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Article

Mishipeshu

The most important underwater being for the Ojibwa is Mishipeshu, which means "the Great Lynx." This fantastic dragon-like animal resembles a feline with horns, symbols of his power.

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Women and Health

If life expectancy is any indication of health, Canadian women are, on average, much healthier than they were 70 years ago. The life expectancy of female babies born in 1921 was 61 while female babies born today are expected to live to age 82.

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Adoption

Adoption, is the legal process of severing ties between a child and his or her biological parents (or "birth parents" as they are called today), who are unable or unwilling to care for the child, and creating new ties between a child and people who are not her or his natural parents.

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Death

For centuries the law has accepted the cessation of heartbeat and respiration as the determination of death, but now the heart can be removed, the breathing stopped and blood pumped by machines without preventing the individual's resumption of lucid consciousness.

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Dene Nation (organization)

Established in 1969–70 as the Indian Brotherhood of the Northwest Territories, the Dene Nation (renamed in 1978) is the political organization that represents the Dene, or northern Athabaskan-speaking peoples and their descendants, of Denendeh, which includes the Mackenzie River Valley and the Barren Grounds in the Northwest Territories, in the settlement of outstanding land and governance issues with the Government of Canada.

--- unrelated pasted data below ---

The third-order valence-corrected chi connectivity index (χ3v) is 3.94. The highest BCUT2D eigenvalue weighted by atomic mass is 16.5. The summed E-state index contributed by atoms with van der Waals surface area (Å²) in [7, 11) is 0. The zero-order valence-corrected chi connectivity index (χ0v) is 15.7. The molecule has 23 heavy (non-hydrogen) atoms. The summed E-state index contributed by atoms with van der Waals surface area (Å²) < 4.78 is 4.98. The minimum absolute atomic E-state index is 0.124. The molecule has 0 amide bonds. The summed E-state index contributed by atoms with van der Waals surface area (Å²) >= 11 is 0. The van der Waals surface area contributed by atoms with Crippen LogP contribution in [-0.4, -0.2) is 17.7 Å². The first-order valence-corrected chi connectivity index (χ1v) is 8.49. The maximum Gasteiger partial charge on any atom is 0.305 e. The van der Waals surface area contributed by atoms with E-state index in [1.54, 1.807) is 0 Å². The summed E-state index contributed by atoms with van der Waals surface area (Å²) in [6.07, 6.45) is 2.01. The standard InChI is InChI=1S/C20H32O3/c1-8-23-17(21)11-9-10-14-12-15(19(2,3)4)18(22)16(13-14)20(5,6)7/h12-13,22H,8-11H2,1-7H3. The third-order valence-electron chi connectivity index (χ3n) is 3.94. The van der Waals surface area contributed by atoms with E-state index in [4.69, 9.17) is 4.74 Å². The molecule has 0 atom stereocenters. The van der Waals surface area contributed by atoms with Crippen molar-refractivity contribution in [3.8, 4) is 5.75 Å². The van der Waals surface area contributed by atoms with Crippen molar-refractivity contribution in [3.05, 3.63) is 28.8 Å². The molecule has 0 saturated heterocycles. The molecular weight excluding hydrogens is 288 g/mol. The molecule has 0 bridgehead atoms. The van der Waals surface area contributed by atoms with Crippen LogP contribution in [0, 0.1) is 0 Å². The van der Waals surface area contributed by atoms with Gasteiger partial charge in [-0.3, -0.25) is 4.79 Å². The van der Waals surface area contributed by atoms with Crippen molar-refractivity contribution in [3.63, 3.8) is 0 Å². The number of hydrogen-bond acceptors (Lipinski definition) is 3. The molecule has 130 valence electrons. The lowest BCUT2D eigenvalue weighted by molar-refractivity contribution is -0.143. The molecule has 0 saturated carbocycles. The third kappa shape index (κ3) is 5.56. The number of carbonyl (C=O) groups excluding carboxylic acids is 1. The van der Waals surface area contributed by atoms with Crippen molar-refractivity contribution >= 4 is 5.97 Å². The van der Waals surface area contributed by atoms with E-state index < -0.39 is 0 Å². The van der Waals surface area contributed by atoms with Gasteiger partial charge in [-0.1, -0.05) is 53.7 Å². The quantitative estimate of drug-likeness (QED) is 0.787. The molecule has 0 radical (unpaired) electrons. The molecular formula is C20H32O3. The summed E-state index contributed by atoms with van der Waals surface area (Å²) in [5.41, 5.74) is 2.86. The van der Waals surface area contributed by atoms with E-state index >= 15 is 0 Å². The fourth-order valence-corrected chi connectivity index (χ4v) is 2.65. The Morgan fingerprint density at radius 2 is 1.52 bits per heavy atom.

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Czech Music in Canada

Perhaps the first musically important immigrant to Canada from what later was to be known as Czechoslovakia was Wilhelm Labitzky (violinist, b Becov 1829, d Toronto 1871; son of Joseph Labitzky, 'the waltz king of Bohemia').

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Children of Peace

The Children of Peace. A religious sect active in the area of Sharon (known as Hope until the 1860s but from the 1840s mainly as Sharon), south of Lake Simcoe, Ont, from the second to the ninth decade of the 19th century.

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Portuguese Music in Canada

Although some Newfoundland place-names bear witness to early visits and Spanish-Portuguese traditions have survived in a Montreal synagogue, the Portuguese community in Canada did not begin to grow until 1953 when immigrants, largely from Madeira, were sponsored by the Canadian government as agricultural workers in Ontario.

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Native Women’s Association of Canada

Founded in 1974, the Native Women’s Association of Canada (NWAC) is an organization that supports the socio-economic, political and cultural well-being of Indigenous women in Canada. Dedicated to the principles of humanitarianism, NWAC challenges the inequalities and discrimination that Indigenous women face by remaining politically engaged in causes such as education, housing, child welfare and more.

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Zed